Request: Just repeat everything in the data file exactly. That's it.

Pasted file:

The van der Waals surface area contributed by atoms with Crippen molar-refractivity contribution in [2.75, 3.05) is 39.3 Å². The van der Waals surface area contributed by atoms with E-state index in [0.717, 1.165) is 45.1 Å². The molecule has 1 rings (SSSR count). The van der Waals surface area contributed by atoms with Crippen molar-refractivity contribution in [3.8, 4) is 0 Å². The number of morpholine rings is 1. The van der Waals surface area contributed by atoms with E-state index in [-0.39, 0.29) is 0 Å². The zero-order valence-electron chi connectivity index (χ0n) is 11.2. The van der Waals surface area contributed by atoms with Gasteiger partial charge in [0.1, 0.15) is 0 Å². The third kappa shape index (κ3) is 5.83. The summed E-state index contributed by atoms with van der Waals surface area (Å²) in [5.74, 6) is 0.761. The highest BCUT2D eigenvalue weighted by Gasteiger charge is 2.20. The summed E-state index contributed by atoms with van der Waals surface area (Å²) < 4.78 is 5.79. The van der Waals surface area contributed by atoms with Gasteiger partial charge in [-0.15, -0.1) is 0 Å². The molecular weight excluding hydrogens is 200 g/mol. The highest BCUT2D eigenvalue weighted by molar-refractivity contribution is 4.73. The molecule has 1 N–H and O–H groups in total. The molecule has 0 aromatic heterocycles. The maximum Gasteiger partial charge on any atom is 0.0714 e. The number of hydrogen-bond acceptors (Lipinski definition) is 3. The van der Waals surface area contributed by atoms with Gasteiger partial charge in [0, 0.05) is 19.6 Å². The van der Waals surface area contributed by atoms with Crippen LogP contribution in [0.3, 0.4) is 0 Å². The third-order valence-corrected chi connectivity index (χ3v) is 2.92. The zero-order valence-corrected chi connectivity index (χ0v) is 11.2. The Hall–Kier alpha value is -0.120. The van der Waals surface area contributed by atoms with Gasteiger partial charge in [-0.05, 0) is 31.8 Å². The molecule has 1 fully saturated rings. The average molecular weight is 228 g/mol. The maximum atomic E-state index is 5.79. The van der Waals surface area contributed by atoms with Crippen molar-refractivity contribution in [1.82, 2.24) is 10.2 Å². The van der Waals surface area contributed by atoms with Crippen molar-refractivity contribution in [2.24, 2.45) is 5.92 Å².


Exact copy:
The van der Waals surface area contributed by atoms with Crippen molar-refractivity contribution in [2.75, 3.05) is 39.3 Å². The van der Waals surface area contributed by atoms with E-state index in [0.717, 1.165) is 45.1 Å². The molecule has 1 rings (SSSR count). The van der Waals surface area contributed by atoms with Crippen molar-refractivity contribution in [3.8, 4) is 0 Å². The number of morpholine rings is 1. The van der Waals surface area contributed by atoms with E-state index in [-0.39, 0.29) is 0 Å². The zero-order valence-electron chi connectivity index (χ0n) is 11.2. The van der Waals surface area contributed by atoms with Gasteiger partial charge in [0.1, 0.15) is 0 Å². The third kappa shape index (κ3) is 5.83. The summed E-state index contributed by atoms with van der Waals surface area (Å²) in [5.74, 6) is 0.761. The highest BCUT2D eigenvalue weighted by Gasteiger charge is 2.20. The summed E-state index contributed by atoms with van der Waals surface area (Å²) < 4.78 is 5.79. The van der Waals surface area contributed by atoms with Gasteiger partial charge in [-0.15, -0.1) is 0 Å². The molecular weight excluding hydrogens is 200 g/mol. The highest BCUT2D eigenvalue weighted by molar-refractivity contribution is 4.73. The molecule has 1 N–H and O–H groups in total. The molecule has 0 aromatic heterocycles. The maximum Gasteiger partial charge on any atom is 0.0714 e. The number of hydrogen-bond acceptors (Lipinski definition) is 3. The van der Waals surface area contributed by atoms with Gasteiger partial charge in [0, 0.05) is 19.6 Å². The van der Waals surface area contributed by atoms with Crippen LogP contribution in [0.3, 0.4) is 0 Å². The third-order valence-corrected chi connectivity index (χ3v) is 2.92. The zero-order valence-corrected chi connectivity index (χ0v) is 11.2. The Hall–Kier alpha value is -0.120. The van der Waals surface area contributed by atoms with Gasteiger partial charge in [-0.05, 0) is 31.8 Å². The molecule has 1 fully saturated rings. The average molecular weight is 228 g/mol. The maximum atomic E-state index is 5.79. The van der Waals surface area contributed by atoms with Crippen molar-refractivity contribution in [1.82, 2.24) is 10.2 Å². The van der Waals surface area contributed by atoms with Crippen molar-refractivity contribution in [2.24, 2.45) is 5.92 Å².